Indexed on: 03 Dec '13Published on: 03 Dec '13Published in: Advances in physiology education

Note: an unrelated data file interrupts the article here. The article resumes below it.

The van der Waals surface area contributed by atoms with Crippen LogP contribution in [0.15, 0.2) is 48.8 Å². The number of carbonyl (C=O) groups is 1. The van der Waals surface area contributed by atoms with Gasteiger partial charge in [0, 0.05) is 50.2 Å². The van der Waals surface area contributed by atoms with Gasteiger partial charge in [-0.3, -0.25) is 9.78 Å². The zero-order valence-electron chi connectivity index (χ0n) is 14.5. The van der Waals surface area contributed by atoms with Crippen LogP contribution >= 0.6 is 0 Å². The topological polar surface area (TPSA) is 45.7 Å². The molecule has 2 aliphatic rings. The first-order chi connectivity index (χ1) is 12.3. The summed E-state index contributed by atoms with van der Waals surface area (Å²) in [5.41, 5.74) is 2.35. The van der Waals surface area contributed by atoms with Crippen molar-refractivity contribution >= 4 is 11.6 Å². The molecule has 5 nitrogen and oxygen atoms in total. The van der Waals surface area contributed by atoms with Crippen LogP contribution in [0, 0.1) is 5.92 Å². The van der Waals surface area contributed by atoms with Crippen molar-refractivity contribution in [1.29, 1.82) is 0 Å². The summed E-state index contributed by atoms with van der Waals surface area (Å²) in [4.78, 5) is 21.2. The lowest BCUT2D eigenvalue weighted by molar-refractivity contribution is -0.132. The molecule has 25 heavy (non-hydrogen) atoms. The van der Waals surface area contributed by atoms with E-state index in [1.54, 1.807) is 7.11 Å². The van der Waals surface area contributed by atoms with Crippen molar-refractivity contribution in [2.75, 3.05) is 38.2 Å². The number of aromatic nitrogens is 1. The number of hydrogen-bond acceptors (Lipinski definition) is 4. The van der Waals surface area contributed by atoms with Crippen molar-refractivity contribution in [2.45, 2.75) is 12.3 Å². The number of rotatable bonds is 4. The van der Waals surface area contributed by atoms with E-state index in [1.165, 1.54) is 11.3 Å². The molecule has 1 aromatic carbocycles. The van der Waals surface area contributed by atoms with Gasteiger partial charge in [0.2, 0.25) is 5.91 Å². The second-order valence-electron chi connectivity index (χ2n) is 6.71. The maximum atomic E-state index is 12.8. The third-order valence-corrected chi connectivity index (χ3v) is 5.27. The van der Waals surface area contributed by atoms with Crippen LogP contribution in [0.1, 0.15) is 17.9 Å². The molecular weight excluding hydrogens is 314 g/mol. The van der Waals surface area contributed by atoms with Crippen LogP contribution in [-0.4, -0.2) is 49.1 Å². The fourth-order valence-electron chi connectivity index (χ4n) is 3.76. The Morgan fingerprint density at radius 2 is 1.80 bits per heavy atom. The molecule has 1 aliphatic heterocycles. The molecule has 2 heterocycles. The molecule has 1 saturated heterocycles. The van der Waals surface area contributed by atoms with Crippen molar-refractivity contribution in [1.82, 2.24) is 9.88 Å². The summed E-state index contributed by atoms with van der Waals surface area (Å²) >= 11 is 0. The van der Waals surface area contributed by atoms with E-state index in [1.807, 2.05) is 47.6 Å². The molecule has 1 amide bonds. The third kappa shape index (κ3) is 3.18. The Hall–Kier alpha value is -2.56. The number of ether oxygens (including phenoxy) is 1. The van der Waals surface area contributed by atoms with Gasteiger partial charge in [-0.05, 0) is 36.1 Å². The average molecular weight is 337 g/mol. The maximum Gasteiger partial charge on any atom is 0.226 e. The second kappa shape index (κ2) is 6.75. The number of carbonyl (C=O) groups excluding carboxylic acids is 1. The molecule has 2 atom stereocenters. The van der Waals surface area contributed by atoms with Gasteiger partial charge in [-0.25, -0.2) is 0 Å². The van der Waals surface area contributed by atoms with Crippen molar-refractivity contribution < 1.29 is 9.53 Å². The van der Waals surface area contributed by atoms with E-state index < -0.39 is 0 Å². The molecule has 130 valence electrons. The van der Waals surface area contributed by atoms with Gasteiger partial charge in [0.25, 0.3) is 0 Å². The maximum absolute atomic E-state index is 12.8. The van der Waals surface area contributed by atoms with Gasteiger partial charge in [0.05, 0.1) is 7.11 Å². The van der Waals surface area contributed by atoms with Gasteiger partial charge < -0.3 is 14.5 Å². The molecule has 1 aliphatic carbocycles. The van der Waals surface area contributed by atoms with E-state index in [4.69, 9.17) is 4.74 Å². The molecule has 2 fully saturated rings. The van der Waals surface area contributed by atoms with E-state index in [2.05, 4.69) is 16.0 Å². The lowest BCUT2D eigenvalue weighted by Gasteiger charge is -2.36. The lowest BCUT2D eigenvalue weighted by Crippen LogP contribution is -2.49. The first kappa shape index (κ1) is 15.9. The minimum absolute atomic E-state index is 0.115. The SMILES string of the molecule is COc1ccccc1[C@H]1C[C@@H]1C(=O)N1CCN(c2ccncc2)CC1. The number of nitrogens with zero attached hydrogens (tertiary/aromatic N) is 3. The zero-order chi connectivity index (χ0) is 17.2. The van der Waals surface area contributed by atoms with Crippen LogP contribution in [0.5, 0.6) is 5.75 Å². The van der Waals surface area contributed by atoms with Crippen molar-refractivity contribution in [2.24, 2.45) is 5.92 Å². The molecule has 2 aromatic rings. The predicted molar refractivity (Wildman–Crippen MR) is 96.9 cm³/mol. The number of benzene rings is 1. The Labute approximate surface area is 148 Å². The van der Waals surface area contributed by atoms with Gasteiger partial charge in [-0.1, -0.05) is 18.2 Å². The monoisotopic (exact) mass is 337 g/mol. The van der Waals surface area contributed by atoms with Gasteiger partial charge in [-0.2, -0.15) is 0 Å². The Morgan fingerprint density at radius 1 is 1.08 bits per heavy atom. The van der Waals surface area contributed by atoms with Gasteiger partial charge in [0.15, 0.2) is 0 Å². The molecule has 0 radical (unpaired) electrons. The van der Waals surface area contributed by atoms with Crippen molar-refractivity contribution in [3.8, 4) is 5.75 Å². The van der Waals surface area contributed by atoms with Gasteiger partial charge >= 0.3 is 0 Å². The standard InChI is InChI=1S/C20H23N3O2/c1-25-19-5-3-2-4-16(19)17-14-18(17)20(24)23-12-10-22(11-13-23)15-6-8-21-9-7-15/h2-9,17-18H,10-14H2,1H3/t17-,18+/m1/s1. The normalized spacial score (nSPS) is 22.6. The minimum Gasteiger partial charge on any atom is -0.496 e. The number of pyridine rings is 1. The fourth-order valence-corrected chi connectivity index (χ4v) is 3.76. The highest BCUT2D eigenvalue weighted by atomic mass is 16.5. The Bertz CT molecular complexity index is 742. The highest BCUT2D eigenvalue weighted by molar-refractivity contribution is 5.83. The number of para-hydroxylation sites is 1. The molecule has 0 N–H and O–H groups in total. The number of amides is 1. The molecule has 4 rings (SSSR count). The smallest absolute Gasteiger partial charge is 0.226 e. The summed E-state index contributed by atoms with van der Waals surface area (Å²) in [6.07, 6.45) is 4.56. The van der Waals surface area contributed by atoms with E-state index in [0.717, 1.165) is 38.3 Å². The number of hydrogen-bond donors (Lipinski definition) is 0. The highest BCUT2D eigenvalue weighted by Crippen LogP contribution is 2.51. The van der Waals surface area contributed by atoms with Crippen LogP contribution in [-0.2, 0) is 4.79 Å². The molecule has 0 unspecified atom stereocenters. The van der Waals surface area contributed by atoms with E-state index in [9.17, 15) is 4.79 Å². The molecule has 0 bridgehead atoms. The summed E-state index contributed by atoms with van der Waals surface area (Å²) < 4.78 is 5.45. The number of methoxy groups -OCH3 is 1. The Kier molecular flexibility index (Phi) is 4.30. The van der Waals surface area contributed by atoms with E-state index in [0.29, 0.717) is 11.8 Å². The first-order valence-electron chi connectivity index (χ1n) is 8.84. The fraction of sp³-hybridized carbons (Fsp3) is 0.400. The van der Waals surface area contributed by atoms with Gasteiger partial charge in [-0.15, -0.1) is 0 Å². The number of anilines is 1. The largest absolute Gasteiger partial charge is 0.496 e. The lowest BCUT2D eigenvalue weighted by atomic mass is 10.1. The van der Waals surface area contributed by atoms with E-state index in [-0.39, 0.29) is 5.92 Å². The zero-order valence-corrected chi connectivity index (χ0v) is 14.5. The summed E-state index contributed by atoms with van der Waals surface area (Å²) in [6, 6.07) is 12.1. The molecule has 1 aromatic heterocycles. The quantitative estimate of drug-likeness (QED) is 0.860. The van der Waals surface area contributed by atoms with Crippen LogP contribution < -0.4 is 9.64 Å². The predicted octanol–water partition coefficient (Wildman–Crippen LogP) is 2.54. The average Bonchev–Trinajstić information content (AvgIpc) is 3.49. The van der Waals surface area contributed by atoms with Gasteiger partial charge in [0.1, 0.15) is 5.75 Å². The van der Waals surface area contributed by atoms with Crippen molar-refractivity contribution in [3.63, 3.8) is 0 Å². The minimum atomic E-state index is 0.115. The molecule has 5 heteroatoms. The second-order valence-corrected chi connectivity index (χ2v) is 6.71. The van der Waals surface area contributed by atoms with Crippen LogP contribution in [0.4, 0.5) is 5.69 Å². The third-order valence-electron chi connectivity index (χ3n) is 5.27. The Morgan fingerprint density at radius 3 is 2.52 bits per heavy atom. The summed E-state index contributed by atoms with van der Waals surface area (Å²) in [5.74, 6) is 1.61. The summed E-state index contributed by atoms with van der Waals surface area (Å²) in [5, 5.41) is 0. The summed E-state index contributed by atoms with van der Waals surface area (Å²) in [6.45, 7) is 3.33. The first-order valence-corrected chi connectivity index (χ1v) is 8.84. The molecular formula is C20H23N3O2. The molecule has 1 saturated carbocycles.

Curricular reform is a widespread trend among medical schools. Assessing the impact that pedagogical changes have on students is a vital step in review process. This study examined how a shift from discipline-focused instruction and assessment to integrated instruction and assessment affected student performance in a second-year medical school pathology course. We investigated this by comparing pathology exam scores between students exposed to traditional discipline-specific instruction and exams (DSE) versus integrated instruction and exams (IE). Exam content was controlled, and individual questions were evaluated using a modified version of Bloom's taxonomy. Additionally, we compared United States Medical Licensing Examination (USMLE) step 1 scores between DSE and IE groups. Our findings indicate that DSE students performed better than IE students on complete pathology exams. However, when exam content was controlled, exam scores were equivalent between groups. We also discovered that the integrated exams were composed of a significantly greater proportion of questions classified on the higher levels of Bloom's taxonomy and that IE students performed better on these questions overall. USMLE step 1 exam scores were similar between groups. The finding of a significant difference in content complexity between discipline-specific and integrated exams adds to recent literature indicating that there are a number of potential biases related to curricular comparison studies that must be considered. Future investigation involving larger sample sizes and multiple disciplines should be performed to explore this matter further.